This memory was added on: March 11, 2010
I got my Secret Sam on my birthday in 1965 from my favorite aunt. Spy fever was high in those days, and we were all sure that we would be the ones to save the world from disaster. I still have my Secret Sam case, gun, camera and periscope. The rest unfortunately is long gone.
The toys that John asked about were the Agent Zero-M line from Mattel. They included the Radio Rifle, Camera Gun, Movie Camera Gun, Knife and Sonic Blaster.
This memory was added on: August 18, 2009
I was only 4 when I first got mine. The secret camera was my first ever and I love the stealth style of taking snaps. I have been a professional still photographer and motion director for twenty years now. I would pay dearly to have this toy back in my possession. They don't make em like that any more.
This memory was added on: October 7, 2008
You know the feeling, you think of something from childhood, Google it and then suddenly you're back there, you're 9 years old and awash with the excitement you felt all of the time (selective memory) back then. I can't believe there are other Secret Sam operatives out there. I thought I was the only one on the planet. Well that's what my dad told me! Maybe I wasn't as unique as I thought.
My friend across the street had a Johnny Seven. It was more of a 1st Armoured Division kind of thing, grenade launcher et al. Secret Sam was more James Bond, Illya Kuryakin. Subtle, cunning, technologically sophisticated. It was my pride and joy, until I outgrew it and.............. well, like most of us, we cast aside our childish toys and almost 40 years later think, 'why didn't I hold on to that?'.
A final message for all you Secret Sammers out there. We've failed to live up to the Secret Sam ethos. We've revealed ourselves on the web. How careless.
This memory was added on: August 23, 2008
What a con man! Here I am, 9 years old and I talk my buddies into believing I got a letter [my parent's IRS Income Tax return form] from the FBI stating I was to head a kids organization to overthrough the mafia and other bad guys. I actually borrowed one friend's Secret Sam and walked up and down the street along a ditch looking for a body?! and shooting the secret firing bullet out the side. I also borrowed a blank toy .38 pistol off another friend and told all the kids in the group it was a real gun sent directly from the FBI, along with shoulder holster. The Secret Sam briefcase was the clincher, though. How about those Deluxe Reading toys of the 60's? Sixfinger, Playmobile Dashboard, Jimmy Jet, Johnny Seven OMA. A tough group to beat in any era.
Gary, born 1957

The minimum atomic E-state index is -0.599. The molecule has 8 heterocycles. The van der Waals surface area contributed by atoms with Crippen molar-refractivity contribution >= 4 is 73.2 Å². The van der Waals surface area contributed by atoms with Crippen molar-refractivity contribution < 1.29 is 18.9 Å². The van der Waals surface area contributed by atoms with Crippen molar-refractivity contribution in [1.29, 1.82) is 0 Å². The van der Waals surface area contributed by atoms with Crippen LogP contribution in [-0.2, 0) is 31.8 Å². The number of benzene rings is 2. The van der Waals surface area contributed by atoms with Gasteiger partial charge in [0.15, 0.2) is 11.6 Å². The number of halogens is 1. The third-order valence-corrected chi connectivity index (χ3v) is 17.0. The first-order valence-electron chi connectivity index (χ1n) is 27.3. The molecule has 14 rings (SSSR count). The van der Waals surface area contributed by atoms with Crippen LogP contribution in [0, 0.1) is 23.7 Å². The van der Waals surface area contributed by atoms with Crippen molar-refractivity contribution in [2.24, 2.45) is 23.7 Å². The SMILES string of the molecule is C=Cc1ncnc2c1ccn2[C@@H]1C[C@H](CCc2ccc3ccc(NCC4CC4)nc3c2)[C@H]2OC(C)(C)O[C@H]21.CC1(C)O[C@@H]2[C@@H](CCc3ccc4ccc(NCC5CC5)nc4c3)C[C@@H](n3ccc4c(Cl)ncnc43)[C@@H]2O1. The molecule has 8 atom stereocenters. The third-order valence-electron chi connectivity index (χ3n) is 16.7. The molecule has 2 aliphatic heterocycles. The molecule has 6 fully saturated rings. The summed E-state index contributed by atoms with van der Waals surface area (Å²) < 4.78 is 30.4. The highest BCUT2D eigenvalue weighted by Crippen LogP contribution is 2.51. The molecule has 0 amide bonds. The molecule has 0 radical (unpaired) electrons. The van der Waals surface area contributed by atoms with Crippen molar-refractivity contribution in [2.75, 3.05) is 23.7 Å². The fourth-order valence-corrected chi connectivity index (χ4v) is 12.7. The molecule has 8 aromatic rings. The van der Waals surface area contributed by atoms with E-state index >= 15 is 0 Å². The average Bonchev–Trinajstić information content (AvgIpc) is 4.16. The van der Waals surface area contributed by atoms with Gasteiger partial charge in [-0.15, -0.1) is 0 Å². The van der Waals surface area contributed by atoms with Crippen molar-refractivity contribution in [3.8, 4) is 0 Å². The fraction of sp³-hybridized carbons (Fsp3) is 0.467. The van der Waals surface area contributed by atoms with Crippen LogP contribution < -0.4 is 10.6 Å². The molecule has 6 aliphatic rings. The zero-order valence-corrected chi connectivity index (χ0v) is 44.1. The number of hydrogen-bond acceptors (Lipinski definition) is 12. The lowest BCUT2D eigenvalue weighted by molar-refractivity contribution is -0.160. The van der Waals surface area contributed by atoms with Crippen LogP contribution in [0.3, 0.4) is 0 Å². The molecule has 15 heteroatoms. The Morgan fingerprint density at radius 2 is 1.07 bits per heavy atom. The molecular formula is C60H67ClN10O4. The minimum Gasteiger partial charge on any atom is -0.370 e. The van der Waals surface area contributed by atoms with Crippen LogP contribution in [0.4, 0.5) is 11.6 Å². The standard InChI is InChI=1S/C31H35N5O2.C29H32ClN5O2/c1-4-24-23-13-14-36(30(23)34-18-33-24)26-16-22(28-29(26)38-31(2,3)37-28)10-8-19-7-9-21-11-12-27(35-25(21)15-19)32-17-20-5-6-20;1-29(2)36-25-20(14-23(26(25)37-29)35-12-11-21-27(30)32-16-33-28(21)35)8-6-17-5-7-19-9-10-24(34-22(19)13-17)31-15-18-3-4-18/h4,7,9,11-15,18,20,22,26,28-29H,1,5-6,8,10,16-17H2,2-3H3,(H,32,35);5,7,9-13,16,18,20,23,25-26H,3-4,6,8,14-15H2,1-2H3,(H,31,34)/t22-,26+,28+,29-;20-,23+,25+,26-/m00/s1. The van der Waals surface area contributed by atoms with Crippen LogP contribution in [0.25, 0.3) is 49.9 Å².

This memory was added on: March 19, 2008
Who remembers the name of the spy guns that were disguised as other objects? They had one that was a rifle in a radio (the barrel, trigger, etc. popped out when you pushed a button) and another one that was a pistol inside a camera. I thought those were Secret Sams, but after seeing this picture, I'm thinking it was called something else.
I also had a 007 attache case, but I think most of the components got lost. It was kind of cheap and cheesy. Amazing how much they sell them for on Ebay. I remember also having a Johnny Seven. That thing was great! We had tons of toy guns back then, but nobody took a real one and shot up their schools. Go figure..
I did used to carry my Man from Uncle pistol inside my jacket to school, but I was careful not to use it except in case of National emergency. (Also, it would get confiscated immediately). I'd probably get expelled nowadays and be sent for psychiatric evaluation.
This memory was added on: February 1, 2008
Ohmigawd, did this bring back some wonderful memories. My cousin received a Johnny Seven One Man Army one year, and I was so bummed that my parents would not buy me one. Then Christmas came, and I found this beauty under the tree.
Now, I ask you, Who on earth would suspect a kid with a trenchcoat and a briefcase? HAHAHAHAHAHAHAHA!
The camera took actual pictures with real film, but after paying for developing my first "spy photos", my father advised me to not bother him anymore. Every photo turned out a dud. Wonder why?
Yes, it was a great toy. The gun was very nice, and the toy quality was exceptional. The only issue was that the bullets got lost very fast. I do wish I have kept it as it was one of my all-time favorite toys.
CNE, MCSE, CCEA
This memory was added on: September 11, 2007
I received a Christmas gift when I was about nine years old, in the late sixties, called Secret Sam. It was a briefcase similar to the James Bond one you already feature. This one was a black hard shell briefcase that had a put-together sniper gun inside. The gun had an attachable periscope. When enclosed in the case, there was a button on the outside that you could use to fire a plastic bullet from the gun inside through a hole in the side. There was a separate button that allowed you to take a photo with a real camera hidden inside.
In addition to this toy, I was and am fond of clockwork toys, such as robots and tanks and such. My father used to work out of town from time to time, and this was the kind of thing he'd bring back with him. We lived in Airdrie, Scotland at the time. We're in Toronto now.
Fond memories. My brother Chris sent me the link to your site, for which I am grateful.
Thanks for your site.